2015 March 11
by Marilyn Loser
I had the good fortune to attend the excellent 2nd Annual Colorado Tree Diversity Conference at the Denver Botanical Gardens last week. While the conference was geared toward Denver, a city that is usually classified as United States Department of Agriculture (USDA) zone 5, I was hoping to hear about zone 3 and perhaps zone 4 trees suitable for our area.
All speakers talked about the role of climate change as a major factor in increasing the need for tree diversity in our urban areas. Early in November, evergreen trees were hit hard along the front range in Boulder and Denver. “Temperatures in Denver plunged from the high 60s to minus 14 degrees over just four days, and as a result, many trees suffered needle and bud damage that will impact tree health this year,” reports the Colorado State University website. “We won’t know the full impact on these trees until late spring, when their buds come out of dormancy,” said Keith Wood, Community Forestry Program Manager for the Colorado State Forest Service.
Many areas of the country are experiencing influxes of new pests and earlier plant flowering. For example, in the 1800’s, Massachusetts designated the first Sunday of May as Lilac Sunday. They’ve had to move it three weeks earlier as the blooms are gone by the original festival date. Closer to home we’ve seen the devastation of the Wolf Creek Pass forest due to bark beetle damage. The beetles aren’t new, but with warmer winter and drought conditions, they are thriving. Winter isn’t killing the beetles off and the drought-weakened trees aren’t resilient enough to withstand the onslaught.
And we’re seeing new pests. As I’ve written before, the Emerald Ash Borer (EAB) is just a truckload of firewood away from the San Luis Valley. Kathleen Alexander, Boulder Urban Forester, is struggling to cope with the problem. Metro Denver and surrounding communities have about 1.45 million ash trees. She reminded the audience that 60% of American Elms were removed from 1973 – 2012 due to Dutch Elm disease. The good news about the EAB is that it is picky – it only likes ash trees. Colorado doesn’t have any Asian Long horned Beetles (ALB) yet. Sadly, the ALB likes a wide variety of trees.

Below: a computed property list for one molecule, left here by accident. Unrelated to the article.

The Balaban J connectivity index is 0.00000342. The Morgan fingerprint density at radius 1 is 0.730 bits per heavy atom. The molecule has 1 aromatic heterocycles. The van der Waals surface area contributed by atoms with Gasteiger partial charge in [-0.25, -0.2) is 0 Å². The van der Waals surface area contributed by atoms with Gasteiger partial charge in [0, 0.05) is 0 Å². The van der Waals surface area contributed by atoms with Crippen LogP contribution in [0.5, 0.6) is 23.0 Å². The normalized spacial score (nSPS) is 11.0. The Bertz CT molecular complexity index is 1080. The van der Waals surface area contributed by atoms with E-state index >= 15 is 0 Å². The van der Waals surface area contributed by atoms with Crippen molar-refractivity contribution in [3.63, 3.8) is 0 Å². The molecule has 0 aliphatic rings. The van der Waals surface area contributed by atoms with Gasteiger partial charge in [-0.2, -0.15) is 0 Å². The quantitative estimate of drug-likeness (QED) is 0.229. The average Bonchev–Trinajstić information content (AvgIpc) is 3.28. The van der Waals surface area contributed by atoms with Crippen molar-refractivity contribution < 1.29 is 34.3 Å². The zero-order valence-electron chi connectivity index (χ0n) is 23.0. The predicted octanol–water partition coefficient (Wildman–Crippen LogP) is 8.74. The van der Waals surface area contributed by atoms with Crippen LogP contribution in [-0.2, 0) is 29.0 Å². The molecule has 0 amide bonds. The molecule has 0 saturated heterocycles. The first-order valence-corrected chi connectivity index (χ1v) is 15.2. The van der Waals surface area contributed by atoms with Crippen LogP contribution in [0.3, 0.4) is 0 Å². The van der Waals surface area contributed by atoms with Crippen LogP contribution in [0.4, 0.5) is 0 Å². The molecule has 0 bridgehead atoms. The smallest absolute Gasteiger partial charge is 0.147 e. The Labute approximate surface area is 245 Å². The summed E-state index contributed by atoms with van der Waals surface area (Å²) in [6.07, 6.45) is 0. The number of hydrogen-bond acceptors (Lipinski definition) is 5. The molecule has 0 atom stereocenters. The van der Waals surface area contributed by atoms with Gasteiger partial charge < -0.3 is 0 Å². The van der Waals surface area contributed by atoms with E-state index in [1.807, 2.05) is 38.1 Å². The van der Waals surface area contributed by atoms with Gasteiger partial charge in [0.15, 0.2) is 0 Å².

Does this discourage me from planting trees and encouraging you to plant trees? NO! But I would encourage you to refrain from planting a new ash tree (please see the March 5 2014 column at AlamosaTrees.net).
Alexander said many terms are bandied about referring to what we need in urban forestry. We hear sustainable, adaptable, and stable. What she is aiming for is resiliency. “We need to be able to recover readily from an event,” Alexander said. How much diversity is good enough she asked? A much used approach in urban forestry is the mix of no more than 10% of any species, 20% of any genera, and 30% of any family. She believes this is not enough.
It’s not just the mix that important, but the spatial distribution, she emphasized. She showed a PowerPoint slide of a housing subdivision that met the percentages, but had entire blocks of ashes and adjacent blocks of other identical trees. Lansing, Michigan, has rules that require at least five different genera of street trees per block and no two adjacent trees can be the same.
Keith Warren of J. Frank Schmidt & Son Nursery talked about the process of bringing new tree species/varieties to market. Warren explained that you need to produce a better tree, not just a different tree.
There are three ways to do this: breeding, building, and chance finds. It was a surprise to me that not many come from breeding, but it shouldn’t have been. Many of us remember learning about Mendel’s genetic experiments with common pea plants in school. It doesn’t take long for pea plants to mature and die compared to the life cycle of trees!
Building is mostly a fruit-tree technique. It’s an expensive technique that grafts various foliage/fruit onto hardy root stock.
New nursery trees are mostly due to chance finds that are further cultivated. Warren said he screens 5,000 special seedlings per year. From that he selects around 300 for small field propagation. Then a 10-year performance review is conducted. He said it’s a cooperative endeavor amongst universities, landscapers, discoverers, and customers. If a tree goes to market, all involved share in the royalties.
Nurseries need to make a profit and are often leery of introducing a new species that hasn’t been marketed heavily by a producer.
This column will be continued next time.
“It is predicted that the world climate will be changing rapidly. New pests and diseases continue to be recognized. New plants, ones that are more adaptable, are need more than ever.” Kris Bachtell, Morton Arboretum